Shinnick grew up to become an Acupuncturist and mind mapping research scientist[2] in Manhattan. For forty years he waged a battle to get his record recognized, enlisting the support of Olympic Gold Medallists Lee Evans, Tommie Smith, Hal Connolly, and Bob Beamon. He has affidavits from virtually every person involved. He has had expert wind analysis of film of the jump done.[3][4]

“I saw the attempt and it was real.”

— Ralph Boston

"There is no reason in the world why the record shouldn't be recognized, I was right there and can testify there was hardly any wind."

— Hilmer Lodge, meet official[5]

“I have regretted this happening all these years, also as I have always felt that the wind was under the allowable and you should have a world record.”

— Tom Moore, Modesto Relays meet director i 1995

Shinnick's minor victory came when United States Track and Field recognized his mark as the American record for that point in time, in December 2003.[6][7][8] IAAF has changed records based on affidavits in the past and has changed historical records when new information is available.

Shinnick continued jumping, finishing fourth in the 1968 Olympic Trials 26' 6 1/2", and injured in 1972 and did not jump in 1976.[9] After his time at the University of Washington, he jumped for the United States Air Force. He received his PhD from the University of California, Berkeley. He accepted an assistant professorship at Rutgers in 1972 and assistant clinical professor at New York Medical college in the 1990s.

Shinnick has spent his life as a political activist. He is the founder of Athletes United for Peace[10] and the Moscow Peace Marathon. Some have suggested his activism might have set his record cause back. In 1976, his name was associated to having knowledge about the kidnapping of Patty Hearst.[11] While a professor at Livingston College, part of Rutgers University, he went to jail for refusing to cooperate with the FBI.[12] He was elected into the University of Washington Sports Hall of Fame in 1992. Shinnick has written for the New York Times, Sovietski Sport, New China, Runner's World and in many scientific journals. He is an Ambassador of UNESCO and has a New York License in Chinese Medicine.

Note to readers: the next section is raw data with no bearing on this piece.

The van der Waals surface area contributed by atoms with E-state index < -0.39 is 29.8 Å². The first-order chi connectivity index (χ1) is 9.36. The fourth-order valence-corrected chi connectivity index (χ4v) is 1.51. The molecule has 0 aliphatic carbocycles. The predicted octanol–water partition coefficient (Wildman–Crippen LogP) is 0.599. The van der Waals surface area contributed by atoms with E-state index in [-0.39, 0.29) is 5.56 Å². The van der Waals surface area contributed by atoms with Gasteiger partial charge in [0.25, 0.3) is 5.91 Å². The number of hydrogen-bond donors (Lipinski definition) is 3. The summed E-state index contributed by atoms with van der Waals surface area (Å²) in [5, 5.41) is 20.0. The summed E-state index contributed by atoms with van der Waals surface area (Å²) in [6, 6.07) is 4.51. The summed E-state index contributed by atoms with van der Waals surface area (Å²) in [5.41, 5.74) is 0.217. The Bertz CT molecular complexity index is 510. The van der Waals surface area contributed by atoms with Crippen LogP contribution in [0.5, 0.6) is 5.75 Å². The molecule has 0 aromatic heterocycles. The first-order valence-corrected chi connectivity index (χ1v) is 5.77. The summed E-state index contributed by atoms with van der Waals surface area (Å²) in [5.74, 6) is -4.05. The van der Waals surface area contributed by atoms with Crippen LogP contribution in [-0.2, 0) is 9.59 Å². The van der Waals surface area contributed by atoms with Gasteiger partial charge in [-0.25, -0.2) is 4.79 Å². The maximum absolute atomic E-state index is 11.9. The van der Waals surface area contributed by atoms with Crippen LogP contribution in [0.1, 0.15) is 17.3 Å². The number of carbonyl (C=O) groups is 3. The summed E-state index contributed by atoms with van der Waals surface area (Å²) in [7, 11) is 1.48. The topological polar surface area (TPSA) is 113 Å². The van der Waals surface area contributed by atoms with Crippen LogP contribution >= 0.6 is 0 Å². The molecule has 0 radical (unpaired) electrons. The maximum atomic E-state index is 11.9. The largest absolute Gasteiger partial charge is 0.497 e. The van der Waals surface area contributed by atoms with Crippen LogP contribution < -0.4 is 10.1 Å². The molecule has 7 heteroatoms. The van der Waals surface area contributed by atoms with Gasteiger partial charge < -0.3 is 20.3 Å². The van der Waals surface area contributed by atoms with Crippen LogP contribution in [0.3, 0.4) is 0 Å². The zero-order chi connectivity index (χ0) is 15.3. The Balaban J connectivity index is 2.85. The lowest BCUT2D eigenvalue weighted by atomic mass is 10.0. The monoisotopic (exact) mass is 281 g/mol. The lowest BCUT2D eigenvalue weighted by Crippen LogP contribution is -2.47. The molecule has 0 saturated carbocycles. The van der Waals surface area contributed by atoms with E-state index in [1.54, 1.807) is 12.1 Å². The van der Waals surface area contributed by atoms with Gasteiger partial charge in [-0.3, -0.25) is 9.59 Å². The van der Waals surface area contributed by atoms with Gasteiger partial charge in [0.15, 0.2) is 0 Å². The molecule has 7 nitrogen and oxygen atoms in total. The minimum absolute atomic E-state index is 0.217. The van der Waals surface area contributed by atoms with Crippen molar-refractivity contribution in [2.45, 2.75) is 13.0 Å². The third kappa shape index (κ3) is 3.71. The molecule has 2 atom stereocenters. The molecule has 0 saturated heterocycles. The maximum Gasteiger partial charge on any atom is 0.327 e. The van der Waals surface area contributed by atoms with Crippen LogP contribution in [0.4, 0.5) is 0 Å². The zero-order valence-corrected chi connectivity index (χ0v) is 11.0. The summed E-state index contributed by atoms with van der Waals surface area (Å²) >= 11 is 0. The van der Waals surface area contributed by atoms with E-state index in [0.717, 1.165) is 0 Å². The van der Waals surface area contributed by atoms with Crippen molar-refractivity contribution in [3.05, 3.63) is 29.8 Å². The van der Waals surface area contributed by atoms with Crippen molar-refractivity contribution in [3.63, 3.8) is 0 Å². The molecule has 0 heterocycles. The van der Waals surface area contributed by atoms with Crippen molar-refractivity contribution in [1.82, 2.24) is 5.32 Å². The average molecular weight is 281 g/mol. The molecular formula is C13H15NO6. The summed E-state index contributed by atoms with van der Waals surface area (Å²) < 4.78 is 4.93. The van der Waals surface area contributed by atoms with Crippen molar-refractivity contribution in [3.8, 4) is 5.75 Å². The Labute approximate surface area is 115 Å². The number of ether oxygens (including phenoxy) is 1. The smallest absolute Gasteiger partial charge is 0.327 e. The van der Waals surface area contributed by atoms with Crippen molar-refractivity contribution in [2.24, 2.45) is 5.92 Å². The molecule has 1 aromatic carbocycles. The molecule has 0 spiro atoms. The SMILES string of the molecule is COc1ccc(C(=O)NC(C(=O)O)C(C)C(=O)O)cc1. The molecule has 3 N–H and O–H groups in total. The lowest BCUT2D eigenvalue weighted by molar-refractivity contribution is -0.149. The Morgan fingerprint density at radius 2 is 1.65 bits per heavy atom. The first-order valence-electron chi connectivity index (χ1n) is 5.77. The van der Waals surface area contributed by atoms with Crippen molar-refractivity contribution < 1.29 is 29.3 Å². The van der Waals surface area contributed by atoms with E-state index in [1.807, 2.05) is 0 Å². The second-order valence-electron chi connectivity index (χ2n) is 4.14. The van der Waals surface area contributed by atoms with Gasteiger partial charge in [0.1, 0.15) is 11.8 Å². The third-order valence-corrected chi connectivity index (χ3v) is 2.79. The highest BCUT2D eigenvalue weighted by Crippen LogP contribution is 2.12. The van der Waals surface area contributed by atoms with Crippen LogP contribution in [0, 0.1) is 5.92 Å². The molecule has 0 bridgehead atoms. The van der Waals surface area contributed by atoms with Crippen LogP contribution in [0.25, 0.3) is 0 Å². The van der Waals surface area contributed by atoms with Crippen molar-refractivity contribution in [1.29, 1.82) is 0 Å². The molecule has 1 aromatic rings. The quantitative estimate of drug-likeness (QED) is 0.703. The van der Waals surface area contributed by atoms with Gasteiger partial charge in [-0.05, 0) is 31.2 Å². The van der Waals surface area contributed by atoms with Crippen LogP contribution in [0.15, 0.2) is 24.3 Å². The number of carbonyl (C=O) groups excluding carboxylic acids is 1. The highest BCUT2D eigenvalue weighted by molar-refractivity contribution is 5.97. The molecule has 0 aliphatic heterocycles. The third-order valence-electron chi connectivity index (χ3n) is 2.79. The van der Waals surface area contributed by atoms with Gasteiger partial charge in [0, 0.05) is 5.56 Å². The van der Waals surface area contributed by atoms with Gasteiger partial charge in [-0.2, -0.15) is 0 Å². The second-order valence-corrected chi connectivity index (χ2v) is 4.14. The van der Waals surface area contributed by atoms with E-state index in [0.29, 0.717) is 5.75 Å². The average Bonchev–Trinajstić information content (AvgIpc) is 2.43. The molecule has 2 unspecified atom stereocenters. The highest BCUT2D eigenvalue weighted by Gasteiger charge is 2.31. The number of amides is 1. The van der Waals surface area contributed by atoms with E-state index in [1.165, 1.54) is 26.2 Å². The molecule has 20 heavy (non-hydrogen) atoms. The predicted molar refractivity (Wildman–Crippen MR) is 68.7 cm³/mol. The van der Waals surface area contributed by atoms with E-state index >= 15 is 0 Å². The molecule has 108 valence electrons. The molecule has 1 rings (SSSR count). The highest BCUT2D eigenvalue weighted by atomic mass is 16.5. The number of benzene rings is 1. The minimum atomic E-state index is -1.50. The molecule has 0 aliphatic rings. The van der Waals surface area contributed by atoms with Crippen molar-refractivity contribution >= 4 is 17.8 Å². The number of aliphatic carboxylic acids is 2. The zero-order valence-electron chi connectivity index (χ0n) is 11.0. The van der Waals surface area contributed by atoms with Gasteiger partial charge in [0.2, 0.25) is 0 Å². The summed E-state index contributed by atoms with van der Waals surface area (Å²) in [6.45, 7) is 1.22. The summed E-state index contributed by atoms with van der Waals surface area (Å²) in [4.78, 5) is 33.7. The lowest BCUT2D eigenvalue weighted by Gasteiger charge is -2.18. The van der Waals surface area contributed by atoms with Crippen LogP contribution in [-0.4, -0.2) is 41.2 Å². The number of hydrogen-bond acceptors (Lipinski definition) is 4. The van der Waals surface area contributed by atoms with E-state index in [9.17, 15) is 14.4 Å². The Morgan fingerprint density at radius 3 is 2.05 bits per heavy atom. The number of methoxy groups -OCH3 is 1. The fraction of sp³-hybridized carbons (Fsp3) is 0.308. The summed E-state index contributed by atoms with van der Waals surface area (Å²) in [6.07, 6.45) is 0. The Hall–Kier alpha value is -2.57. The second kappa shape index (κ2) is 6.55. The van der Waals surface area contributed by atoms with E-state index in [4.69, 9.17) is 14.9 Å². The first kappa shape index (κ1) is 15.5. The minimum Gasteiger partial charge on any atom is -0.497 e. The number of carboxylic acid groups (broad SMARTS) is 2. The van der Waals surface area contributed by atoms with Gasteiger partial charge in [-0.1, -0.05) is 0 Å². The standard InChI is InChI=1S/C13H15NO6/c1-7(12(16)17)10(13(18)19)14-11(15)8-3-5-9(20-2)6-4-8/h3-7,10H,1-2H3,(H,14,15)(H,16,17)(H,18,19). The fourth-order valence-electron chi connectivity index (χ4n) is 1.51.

1. ^ a b c Phil Shinnick.
  2. ^ Phillip Shinnick – The Mind-Matter Mapping Project. Retrieved on August 28, 2017.
  3. ^ Update: Phil Shinnick world record long jump gets wind-tunnel OK. Retrieved on August 28, 2017.
  4. ^ Dravitski, V. (April 28, 2010) Phil Shinnick’s Long Jump World Record – Wind Simulation.
  5. ^ Sports | Jumper aims to set his record straight. Seattle Times Newspaper (November 30, 2003). Retrieved on 2017-08-28.
  6. ^ The Blackballing of Phil Shinnick. (March 6, 2004). Retrieved on August 28, 2017.
  7. ^ Weiner, Jay (January 18, 2004) BackTalk; One Man's Battle to Change 1963's Record Books. The New York Times. Retrieved on August 28, 2017.
  8. ^ Cruel Worlds: Forty years ago, promising UW track standouts fell from grace. (May 22, 2003). Retrieved on August 28, 2017.
  9. ^ Hymans, Richard (2008) The History of the U.S. Olympic Team Trials. USA Track & Field
  10. ^ Dr. Phil Shinnick, Chairman.
  11. ^ Whatever Fame Phil Shinnick Has Today Is Due to Hearst Case Ties. The Lewiston Daily Sun (November 7, 1975). p. 6
  12. ^ Great Expectations. Rutgers Magazine (Spring 2012). Retrieved on August 28, 2017.